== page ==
I think using --in-content-box-background-odd would be a better choice than --in-content-box-background-hover. If UX wants striped rows on all platforms including Windows, then it'd be better to remove the Windows override and possibly adjust the variable value if needed.
Flags: needinfo?(ntim.bugs)
(Assignee)

Comment 21

6 months ago
The reason for the stripes is that this a rather special page, because the table is very long.
Not having alternating background colors is (in my opinion) confusing.
We already made the "special decision" of having the table on 100% width, so maybe another special decision is not too bad here?

I will ask Amy for feedback.

Comment 22

6 months ago
Just to be clear, I'm fine with having stripes on Windows. I'm simply saying that whatever we're doing, it should be consistent with the other trees in about:preferences.
(Assignee)

Comment 23

6 months ago
Who made the decision in the first place? Was that you or was that some designer?
Maybe it would be good to get their opinion

Comment 24

6 months ago
(In reply to :Matthias Kammüller from comment #23)
> Who made the decision in the first place? Was that you or was that some
> designer?
> Maybe it would be good to get their opinion

Originally, things were just styled to match the platform, it wasn't really any designer's decision.

Comment 25

6 months ago
FYI the current about:config uses --in-content-box-background-odd, so I would suggest using that variable for now and file a follow up to investigate which color to use on Windows.
(Assignee)

Comment 26

6 months ago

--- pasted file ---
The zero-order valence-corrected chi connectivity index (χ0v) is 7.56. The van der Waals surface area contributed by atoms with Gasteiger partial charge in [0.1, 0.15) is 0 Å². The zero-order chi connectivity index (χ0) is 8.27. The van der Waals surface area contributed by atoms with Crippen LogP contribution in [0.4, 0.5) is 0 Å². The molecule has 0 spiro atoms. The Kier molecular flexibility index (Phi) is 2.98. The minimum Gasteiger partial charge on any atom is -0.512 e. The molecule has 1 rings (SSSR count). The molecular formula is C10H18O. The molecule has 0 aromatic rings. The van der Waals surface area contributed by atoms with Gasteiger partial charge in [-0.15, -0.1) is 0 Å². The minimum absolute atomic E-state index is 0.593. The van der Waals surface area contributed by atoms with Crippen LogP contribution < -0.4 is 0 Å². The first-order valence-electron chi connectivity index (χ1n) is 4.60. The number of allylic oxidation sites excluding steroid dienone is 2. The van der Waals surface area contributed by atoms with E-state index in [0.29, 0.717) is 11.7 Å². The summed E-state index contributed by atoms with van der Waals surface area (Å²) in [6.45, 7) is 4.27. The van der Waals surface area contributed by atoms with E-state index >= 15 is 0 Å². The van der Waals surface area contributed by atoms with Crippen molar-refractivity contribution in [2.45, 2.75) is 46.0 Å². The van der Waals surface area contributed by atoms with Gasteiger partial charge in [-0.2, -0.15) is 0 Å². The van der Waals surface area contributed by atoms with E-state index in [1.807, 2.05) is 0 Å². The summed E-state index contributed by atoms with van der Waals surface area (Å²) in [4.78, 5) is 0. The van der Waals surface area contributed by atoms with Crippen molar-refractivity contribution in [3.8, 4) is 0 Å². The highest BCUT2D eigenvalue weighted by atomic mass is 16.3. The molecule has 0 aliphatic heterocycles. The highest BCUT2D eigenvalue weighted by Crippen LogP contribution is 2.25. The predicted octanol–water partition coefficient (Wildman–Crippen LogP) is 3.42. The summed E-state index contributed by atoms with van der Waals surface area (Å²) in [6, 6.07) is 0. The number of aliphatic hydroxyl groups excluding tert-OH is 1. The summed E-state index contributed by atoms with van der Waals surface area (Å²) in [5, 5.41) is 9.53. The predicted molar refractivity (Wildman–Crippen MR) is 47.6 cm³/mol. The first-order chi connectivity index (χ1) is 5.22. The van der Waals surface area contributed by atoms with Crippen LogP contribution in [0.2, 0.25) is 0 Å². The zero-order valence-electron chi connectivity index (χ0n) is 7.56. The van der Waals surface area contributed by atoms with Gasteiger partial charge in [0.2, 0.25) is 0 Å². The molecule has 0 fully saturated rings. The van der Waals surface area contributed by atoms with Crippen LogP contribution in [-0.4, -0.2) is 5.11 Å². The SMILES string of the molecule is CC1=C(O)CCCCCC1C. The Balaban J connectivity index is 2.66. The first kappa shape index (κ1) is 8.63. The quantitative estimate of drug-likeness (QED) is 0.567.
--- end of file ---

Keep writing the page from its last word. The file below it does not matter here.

I created Bug 1505066 for this issue =)
(Assignee)

Comment 27

6 months ago
I'd stick to the aria-labels for rows since it might be kind of confusing what the row does overwise (the cells have no labels, and the pref name is splitted in different leaves)
(Assignee)

Updated

6 months ago
Blocks: 1506382

Comment 28

6 months ago
Pushed by paolo.mozmail@amadzone.org:
https://hg.mozilla.org/integration/mozilla-inbound/rev/80ecb731e32e
Start to implement the design from the mockup. r=paolo

Comment 29

6 months ago
bugherder
https://hg.mozilla.org/mozilla-central/rev/80ecb731e32e
Status: ASSIGNED → RESOLVED
Last Resolved: 6 months ago
Resolution: --- → FIXED
Target Milestone: --- → mozilla65

Comment 30

5 months ago
The hover state should have used --in-content-item-hover not --in-content-box-background-hover :(

Comment 31

5 months ago
(In reply to Tim Nguyen :ntim (please use needinfo?) from comment #30)
> The hover state should have used --in-content-item-hover not
> --in-content-box-background-hover :(

Hm, based on how it's used for the most part, it looks like this variable should be renamed to --in-content-box-background-dimmed or something along that line?

https://searchfox.org/mozilla-central/search?q=--in-content-box-background-hover

This and the change to --in-content-item-hover might be fixed as part of bug 1505066, or in a separate bug.
Blocks: 1506745